The Olympics show us that patriotism and the desire to win are not incompatible with good international relations

So far, except for the odd comedy boo, the generous support shown to all Olympic competitors, whatever their nationality, has been heartening.  Jacques Rogge, President of the IOC, said in his opening ceremony speech that Britain was (and presumably still is) a ‘great sports loving country.’  Perhaps this explains the greeting?  Or perhaps there is something in that ‘fair play’ cliche, after all?

But you may also have noticed (and felt) the surge of enthusiasm whenever a British athlete makes an appearance, rising to a sort of sporting elation if a medal is won.  Whether at Eton Dorney or the Velodrome or the Aquatics Centre or anywhere else competition is taking place in these disparate London games, support is overwhelming for and from the Brits.

To some, these two attitudes might seem contradictory.  In the interests of fairness, and to show our rejection of petty national prejudice, we should cheer all competitors and winners equally – or perhaps not at all.  That’s the way to show true Olympian spirit.  And it’s not possible to do this if spectators are getting all partisan about who they want to win.  They’re all excellent; it’s just that some will win medals and others won’t.

And to others, effusive support not only undermines international generosity, inclusivity and respect, but is also dangerous.  It all smacks a little too much of jingoistic flag waving – just the sort of unthinking patriotism that panders to populism, fosters chauvinism and starts wars.  Let’s do away with that.

And at times, it is indeed difficult to know if British Olympic enthusiasm comes from simple generosity of spirit, a love of sport or an uncomplicated desire to bang the patriotic drum.  If the people at YouGov asked such questions, they might interrogate the British velodrome spectators and find out how many of them are year-round cycling fans.  Perhaps not that many.

But wondering about such questions misses the point, both of competition and the Olympics.  The Olympic Games are about a number of things, not least excellence and competition.  Medals are awarded to the best performers, nothing for the rest, and the prizes are based on metals of descending value: Gold, Silver and Bronze.  It’s all about the hierarchy; it’s all about the grading of athletes, from first to last.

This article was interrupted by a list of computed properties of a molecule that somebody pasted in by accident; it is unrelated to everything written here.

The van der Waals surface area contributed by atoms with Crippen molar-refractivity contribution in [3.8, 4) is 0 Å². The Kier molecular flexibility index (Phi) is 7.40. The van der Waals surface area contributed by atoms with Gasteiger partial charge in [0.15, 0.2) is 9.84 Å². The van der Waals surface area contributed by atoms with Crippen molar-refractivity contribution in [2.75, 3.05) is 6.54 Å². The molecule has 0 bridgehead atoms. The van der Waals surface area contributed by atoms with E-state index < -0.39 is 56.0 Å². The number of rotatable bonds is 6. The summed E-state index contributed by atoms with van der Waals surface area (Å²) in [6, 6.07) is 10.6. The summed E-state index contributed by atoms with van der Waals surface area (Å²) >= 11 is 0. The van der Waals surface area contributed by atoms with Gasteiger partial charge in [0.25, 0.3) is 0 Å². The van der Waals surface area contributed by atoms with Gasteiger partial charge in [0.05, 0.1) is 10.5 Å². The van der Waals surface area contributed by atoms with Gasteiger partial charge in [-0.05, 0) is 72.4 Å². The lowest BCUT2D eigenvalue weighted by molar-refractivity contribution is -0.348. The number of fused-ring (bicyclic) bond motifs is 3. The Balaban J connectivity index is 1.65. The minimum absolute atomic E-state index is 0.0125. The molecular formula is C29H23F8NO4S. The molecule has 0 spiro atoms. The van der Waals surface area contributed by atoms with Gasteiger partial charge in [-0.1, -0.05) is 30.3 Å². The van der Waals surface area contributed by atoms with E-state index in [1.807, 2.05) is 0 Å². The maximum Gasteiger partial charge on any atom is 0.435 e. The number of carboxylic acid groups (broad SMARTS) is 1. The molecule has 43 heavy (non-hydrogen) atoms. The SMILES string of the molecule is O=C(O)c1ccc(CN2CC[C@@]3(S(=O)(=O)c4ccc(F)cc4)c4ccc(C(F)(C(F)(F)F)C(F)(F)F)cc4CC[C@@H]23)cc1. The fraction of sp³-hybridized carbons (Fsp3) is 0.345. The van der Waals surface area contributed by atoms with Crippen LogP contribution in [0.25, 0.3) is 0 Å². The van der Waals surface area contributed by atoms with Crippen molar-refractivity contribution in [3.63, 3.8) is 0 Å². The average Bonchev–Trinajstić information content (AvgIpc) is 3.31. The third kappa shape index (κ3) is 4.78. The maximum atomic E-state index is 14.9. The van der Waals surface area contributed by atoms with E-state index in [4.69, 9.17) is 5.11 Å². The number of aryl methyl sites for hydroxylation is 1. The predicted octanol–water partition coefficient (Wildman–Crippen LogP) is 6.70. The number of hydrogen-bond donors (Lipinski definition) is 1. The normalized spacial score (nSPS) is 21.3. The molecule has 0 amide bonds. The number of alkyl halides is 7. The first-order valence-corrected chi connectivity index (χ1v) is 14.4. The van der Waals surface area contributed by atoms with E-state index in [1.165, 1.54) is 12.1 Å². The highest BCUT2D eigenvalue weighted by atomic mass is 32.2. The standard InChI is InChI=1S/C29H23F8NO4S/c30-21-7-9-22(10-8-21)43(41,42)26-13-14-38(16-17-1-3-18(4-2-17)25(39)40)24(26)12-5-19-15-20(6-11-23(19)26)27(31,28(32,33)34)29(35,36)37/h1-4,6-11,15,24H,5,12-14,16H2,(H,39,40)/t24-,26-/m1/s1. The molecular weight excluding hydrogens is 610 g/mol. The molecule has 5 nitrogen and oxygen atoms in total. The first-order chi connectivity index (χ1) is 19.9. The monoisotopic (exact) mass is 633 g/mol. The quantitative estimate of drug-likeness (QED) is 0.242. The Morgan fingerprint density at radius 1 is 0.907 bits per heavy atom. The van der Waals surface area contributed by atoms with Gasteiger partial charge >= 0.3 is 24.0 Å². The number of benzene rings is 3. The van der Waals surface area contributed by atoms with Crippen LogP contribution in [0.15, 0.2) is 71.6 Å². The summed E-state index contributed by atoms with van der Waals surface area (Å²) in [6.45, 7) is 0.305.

Yet this doesn’t mean the ‘rest’ are worthless.  Pierre Coubertin, the founder of the modern games, emphasised that the experience of competition was more important than the actual winning – although winning was, of course, the purpose of the struggle to overcome an opponent.  There is such a thing as the Olympic family, and although it might extend itself to spectators and organisers, you are only an Olympian if you’ve competed.  And this is a great accolade.  A great and exclusive club.  To be an Olympian is, to many, the real prize, and the IOC know this and trade on its appeal.

Discomfort at overt patriotism is, perhaps, a phenomenon that reached its zenith in Britain during the 1980s.  It was, in part, an understandable response to the jingoism, militarism and nationalism of the world that led to the two world wars, but it slowly incubated within certain political movements and within wider society until it morphed into an unyielding rejection of anything that might in any way be associated with nations and patriotism.

But since then, the feeling that ebullient support of your ‘team’ or your country might be wrong has dwindled.  Perhaps the benign and family oriented Royal celebrations of recent years have shown the error (or simplicity) of this argument?  Or perhaps critics have just lost their zeal?  Whatever the reason, the idiotic mantra of ‘reclaiming the flag from the bigots’ has hopefully been buried deep under the foundations of the Olympic village.  Who was it exactly that gave up the flag?

This leads onto the other purpose of the Olympic Games – World Peace!  No, really.  The truce declared over the period of the games in the ancient world is an important reference for the modern Olympic philosophy.  Not only is sporting competition a substitute for military competition, but it fosters understanding and friendships across cultures: ‘I competed against him.  He seemed human enough.  He told me about his family.  Why would I want to go to war against him?’  This is the epitome of what soft power can achieve.

At the risk of stating the obvious, it’s also worth noting that support for athletes is nothing peculiar to Britain.  Any home games gives a patriotic lift to their competitors.  That’s what we mean by home advantage.  Snide remarks have been made about the regimented tone of the Beijing opening ceremony in 2008 compared to the more eclectic nature of Danny Boyle’s show, but while there is some truth in the claim, once the games started, the negative was outweighed by the positive experience of many cultures and nationalities visiting China.  That each country wanted to win made no difference.

It is far better to compete on the field of sport than the field of battle.  And if we must measure national virility, it’s far better to do so by counting the number of medals won than by counting the number of countries conquered.  Patriotism and a desire to compete are as natural as any human sentiment.  To deny that is to deny human nature.  It’s far better to harness them for good, which is exactly what we do when the Olympic games come to town.

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